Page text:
If we are joining the crypto world, it is crucial to have a non-custodial wallet, even if you are using a wallet provided by the exchange. When using a non-custodial wallet only you have access to the private key and you are in full control of everything. But it comes with a bit of complexity as, unlike custodial wallets, here you have to make sure that the private key is always secured, and every time you make a transaction you will need to use the private key to complete these transactions. Another risk associated with non-custodial wallets is the loss of private keys. This key is what gives you access to your funds and you are the only person who knows this key, even the wallet provider does not know this key. So if you were to lose it, you will lose every crypto you had in that wallet and will have absolutely no chance of recovering these funds.

If someone owns a large number of cryptocurrencies, it is better to keep them in a non-custodial wallet rather than a custodial one. It is also better to keep tokens that you plan on holding for an extended period of time on these wallets, as this will be the most secure place to store them. Another thing that traders do is keep the majority of funds in non-custodial wallets and only transfer funds that they plan on trading with to the wallets provided by exchanges.

Pros & Cons of Custodial and Non-custodial Wallets

Now that we know what these wallets are and in what cases they are used, let's take a look at the pros and cons of each wallet.

Custodial Wallet



If you are not sure that you can protect your private key, it's better to let a third party do it for you, as they probably know what they are doingNot owning a private key means that your fund's security is in the hands of third-party providers, which can be bad for some traders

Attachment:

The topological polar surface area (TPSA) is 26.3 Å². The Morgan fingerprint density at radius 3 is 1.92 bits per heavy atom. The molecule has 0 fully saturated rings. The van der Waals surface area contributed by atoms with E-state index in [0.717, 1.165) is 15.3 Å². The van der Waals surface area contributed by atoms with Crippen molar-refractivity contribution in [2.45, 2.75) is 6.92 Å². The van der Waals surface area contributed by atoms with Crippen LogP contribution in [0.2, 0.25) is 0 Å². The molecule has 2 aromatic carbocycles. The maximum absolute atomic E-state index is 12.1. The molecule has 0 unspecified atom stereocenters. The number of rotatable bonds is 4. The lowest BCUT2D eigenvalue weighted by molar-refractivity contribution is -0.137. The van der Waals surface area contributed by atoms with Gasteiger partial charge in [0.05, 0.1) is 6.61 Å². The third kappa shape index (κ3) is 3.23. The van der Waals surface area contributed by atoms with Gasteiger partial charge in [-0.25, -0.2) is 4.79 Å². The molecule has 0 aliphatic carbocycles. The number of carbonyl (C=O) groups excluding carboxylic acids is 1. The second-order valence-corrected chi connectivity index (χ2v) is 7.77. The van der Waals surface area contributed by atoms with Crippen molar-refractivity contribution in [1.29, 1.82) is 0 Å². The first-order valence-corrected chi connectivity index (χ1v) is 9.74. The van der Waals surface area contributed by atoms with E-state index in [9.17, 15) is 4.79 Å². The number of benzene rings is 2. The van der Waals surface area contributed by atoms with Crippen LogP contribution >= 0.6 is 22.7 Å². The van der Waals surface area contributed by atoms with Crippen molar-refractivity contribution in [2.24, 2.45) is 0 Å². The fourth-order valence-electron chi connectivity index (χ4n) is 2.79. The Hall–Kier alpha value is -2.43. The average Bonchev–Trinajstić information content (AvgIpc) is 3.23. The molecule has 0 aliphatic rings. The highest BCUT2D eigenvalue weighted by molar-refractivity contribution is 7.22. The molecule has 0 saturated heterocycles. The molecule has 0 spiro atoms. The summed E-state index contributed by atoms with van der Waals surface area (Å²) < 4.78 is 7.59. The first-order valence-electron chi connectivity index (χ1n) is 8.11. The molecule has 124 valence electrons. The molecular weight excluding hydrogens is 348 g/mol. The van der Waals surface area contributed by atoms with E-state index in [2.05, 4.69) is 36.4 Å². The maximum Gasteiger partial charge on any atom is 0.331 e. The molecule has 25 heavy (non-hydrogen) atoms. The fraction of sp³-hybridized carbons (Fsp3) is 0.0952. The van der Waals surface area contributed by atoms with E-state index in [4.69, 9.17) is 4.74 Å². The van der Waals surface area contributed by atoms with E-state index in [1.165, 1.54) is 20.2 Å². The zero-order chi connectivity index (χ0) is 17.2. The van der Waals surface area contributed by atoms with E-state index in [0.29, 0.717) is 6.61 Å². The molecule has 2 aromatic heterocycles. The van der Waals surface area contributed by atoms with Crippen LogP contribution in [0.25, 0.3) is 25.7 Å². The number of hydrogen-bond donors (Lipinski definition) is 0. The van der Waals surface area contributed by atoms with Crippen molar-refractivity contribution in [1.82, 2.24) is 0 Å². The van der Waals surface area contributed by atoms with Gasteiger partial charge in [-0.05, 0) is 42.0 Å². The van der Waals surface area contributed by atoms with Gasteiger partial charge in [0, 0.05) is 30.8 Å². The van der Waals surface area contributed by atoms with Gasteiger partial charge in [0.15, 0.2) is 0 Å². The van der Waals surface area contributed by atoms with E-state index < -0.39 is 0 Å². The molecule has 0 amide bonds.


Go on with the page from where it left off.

They are easier to manage and useThey are centralized, which removes the main goal of cryptocurrencies
Custodial wallets are better for trading on big crypto exchangesYou might have a limited selection of cryptocurrencies that you can hold in this wallet

Non-Custodial Wallet



You have complete control over the wallet and the funds kept in itThis will slow down the trading speed, as you will need to send crypto to the exchange first
Your transaction history is not sent to someone automaticallyLosing your private key will result in a loss of funds, as recovering it is impossible
Can gain access to more advanced featuresRequires a bit of knowledge to operate a non-custodial wallet

Things We Learned From This Guide

  • Trading with custodial wallets is faster and easier
  • A private key is what proves ownership of the assets
  • It's better to use custodial wallets for beginner traders
  • Non-custodial wallets can be protected more if we know how to do it

FAQs on Custodial & Non-custodial Wallets

Which should I use, Custodial or Non-Custodial wallet?

It comes down to personal preferences. If you are not going to hold high-value crypto and want to have a fast trading experience, then a custodial wallet should be your choice. On the other hand, if you want more control and safety over your assets then a non-custodial wallet is a must.

Is MetaMask custodial or non-custodial?

MetaMask is a non-custodial wallet. When we are creating a MetaMask wallet, we are given a security seed phrase as well as a private key, which means that this is a non-custodial wallet.